Robert McLaws: Windows Edition

Blogging about Windows since before Vista became a bad word

User Account Control, Windows CardSpace, and the Secure Desktop

Wanna know why you desktop grays out with User Account Control and Windows CardSpace under Windows Vista? Or why you can't click on any of the windows behind a UAC prompt? Well, both technologies are built on top of the Secure Desktop, which also powers the Logon screen and what you see when you give your computer the three-fingered salute. Secure Desktop runs in an entirely separate process from Explorer.exe (the Windows Shell), and uses a number of programming techniques that make it extremely difficult to plug into.

The end result is when UAC prompts you do do something, you're actually not on your desktop anymore. You're in a process that no other application can get in front of to fake you out. To ensure that the user isn't shell-shocked by the change, Secure Desktop takes a picture of the desktop as it was just before the prompt appeared, applies a gray shading, and then uses that picture as the Secure Desktop background. That's why you can't click on any of the windows behind the dialog either: they're not actual windows, just a picture of what you were previously doing.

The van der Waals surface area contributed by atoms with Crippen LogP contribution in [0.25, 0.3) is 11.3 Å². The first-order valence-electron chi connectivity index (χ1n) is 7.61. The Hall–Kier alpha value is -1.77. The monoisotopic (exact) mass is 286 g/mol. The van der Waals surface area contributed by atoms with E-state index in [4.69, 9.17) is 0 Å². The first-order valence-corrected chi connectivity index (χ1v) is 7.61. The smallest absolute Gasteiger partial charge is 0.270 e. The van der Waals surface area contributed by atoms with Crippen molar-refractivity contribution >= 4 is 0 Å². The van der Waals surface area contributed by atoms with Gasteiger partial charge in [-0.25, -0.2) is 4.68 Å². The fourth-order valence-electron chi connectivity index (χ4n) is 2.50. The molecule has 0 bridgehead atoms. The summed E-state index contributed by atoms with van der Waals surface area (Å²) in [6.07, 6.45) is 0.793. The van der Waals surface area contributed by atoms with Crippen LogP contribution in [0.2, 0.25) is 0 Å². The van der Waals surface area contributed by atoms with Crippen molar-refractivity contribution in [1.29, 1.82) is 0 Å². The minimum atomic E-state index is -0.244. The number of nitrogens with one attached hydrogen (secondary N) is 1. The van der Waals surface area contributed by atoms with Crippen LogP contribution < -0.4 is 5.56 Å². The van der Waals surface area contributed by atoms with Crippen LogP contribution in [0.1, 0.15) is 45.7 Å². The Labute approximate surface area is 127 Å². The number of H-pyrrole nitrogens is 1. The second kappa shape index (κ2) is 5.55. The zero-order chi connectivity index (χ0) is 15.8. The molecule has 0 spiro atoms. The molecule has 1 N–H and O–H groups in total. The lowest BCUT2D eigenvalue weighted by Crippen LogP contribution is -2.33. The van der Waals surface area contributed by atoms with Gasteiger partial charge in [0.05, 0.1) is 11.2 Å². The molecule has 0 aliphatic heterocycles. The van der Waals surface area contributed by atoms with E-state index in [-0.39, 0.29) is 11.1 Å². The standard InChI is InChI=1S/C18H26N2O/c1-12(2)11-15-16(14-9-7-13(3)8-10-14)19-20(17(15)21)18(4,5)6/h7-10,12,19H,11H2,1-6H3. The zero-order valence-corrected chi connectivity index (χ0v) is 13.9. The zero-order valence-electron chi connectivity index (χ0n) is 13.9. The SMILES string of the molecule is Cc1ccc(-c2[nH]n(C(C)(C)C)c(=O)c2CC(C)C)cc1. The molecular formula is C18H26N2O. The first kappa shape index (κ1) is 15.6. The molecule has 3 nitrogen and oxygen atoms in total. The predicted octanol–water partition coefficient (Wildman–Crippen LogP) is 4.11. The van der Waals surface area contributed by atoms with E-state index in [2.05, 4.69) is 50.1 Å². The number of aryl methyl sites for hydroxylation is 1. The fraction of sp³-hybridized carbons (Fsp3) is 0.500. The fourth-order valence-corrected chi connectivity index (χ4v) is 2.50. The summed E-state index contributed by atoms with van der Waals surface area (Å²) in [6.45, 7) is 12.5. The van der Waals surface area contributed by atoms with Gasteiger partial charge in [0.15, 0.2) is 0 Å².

So there you have it. Secure Desktop at a glance. You can read more about it on Microsoft TechNet.

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Comments

  • PatriotB said:
    A minor nitpick... CardSpace doesn't actually use "the" secure desktop. It *does* create its own desktop object, for security purposes, but it's not the same one that ctrl+alt+delete uses.

    Interestingly, the ability to create private desktops has been around since NT 3.51. It's interesting to see CardSpace taking advantage of this ability.
    July 25, 2006 11:54 PM
  • User Account Control, Windows CardSpace, and the Secure Desktop - Robert McLaws: Windows Edition

    January 17, 2015 10:36 AM